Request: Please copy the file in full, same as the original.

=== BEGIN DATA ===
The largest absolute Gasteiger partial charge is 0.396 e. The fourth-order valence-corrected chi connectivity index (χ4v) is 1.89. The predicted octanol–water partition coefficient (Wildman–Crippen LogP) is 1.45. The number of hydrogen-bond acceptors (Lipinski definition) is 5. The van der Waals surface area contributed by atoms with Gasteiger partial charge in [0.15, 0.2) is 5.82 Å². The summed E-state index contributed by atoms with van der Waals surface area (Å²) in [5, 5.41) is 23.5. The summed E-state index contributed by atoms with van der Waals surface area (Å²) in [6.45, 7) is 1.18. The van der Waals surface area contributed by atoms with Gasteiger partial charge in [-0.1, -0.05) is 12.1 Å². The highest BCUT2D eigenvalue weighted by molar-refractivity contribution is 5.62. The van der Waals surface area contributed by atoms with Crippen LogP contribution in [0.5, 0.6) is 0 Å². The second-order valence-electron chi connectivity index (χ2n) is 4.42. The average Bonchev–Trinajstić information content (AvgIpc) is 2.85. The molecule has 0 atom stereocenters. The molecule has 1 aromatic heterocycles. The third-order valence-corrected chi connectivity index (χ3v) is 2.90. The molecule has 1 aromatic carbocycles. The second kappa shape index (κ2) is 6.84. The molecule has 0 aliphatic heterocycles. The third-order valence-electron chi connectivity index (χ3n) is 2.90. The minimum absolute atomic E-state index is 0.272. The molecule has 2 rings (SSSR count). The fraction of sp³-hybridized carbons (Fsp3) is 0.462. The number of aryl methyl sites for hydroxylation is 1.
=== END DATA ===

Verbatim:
The largest absolute Gasteiger partial charge is 0.396 e. The fourth-order valence-corrected chi connectivity index (χ4v) is 1.89. The predicted octanol–water partition coefficient (Wildman–Crippen LogP) is 1.45. The number of hydrogen-bond acceptors (Lipinski definition) is 5. The van der Waals surface area contributed by atoms with Gasteiger partial charge in [0.15, 0.2) is 5.82 Å². The summed E-state index contributed by atoms with van der Waals surface area (Å²) in [5, 5.41) is 23.5. The summed E-state index contributed by atoms with van der Waals surface area (Å²) in [6.45, 7) is 1.18. The van der Waals surface area contributed by atoms with Gasteiger partial charge in [-0.1, -0.05) is 12.1 Å². The highest BCUT2D eigenvalue weighted by molar-refractivity contribution is 5.62. The van der Waals surface area contributed by atoms with Crippen LogP contribution in [0.5, 0.6) is 0 Å². The second-order valence-electron chi connectivity index (χ2n) is 4.42. The average Bonchev–Trinajstić information content (AvgIpc) is 2.85. The molecule has 0 atom stereocenters. The molecule has 1 aromatic heterocycles. The third-order valence-corrected chi connectivity index (χ3v) is 2.90. The molecule has 1 aromatic carbocycles. The second kappa shape index (κ2) is 6.84. The molecule has 0 aliphatic heterocycles. The third-order valence-electron chi connectivity index (χ3n) is 2.90. The minimum absolute atomic E-state index is 0.272. The molecule has 2 rings (SSSR count). The fraction of sp³-hybridized carbons (Fsp3) is 0.462. The number of aryl methyl sites for hydroxylation is 1.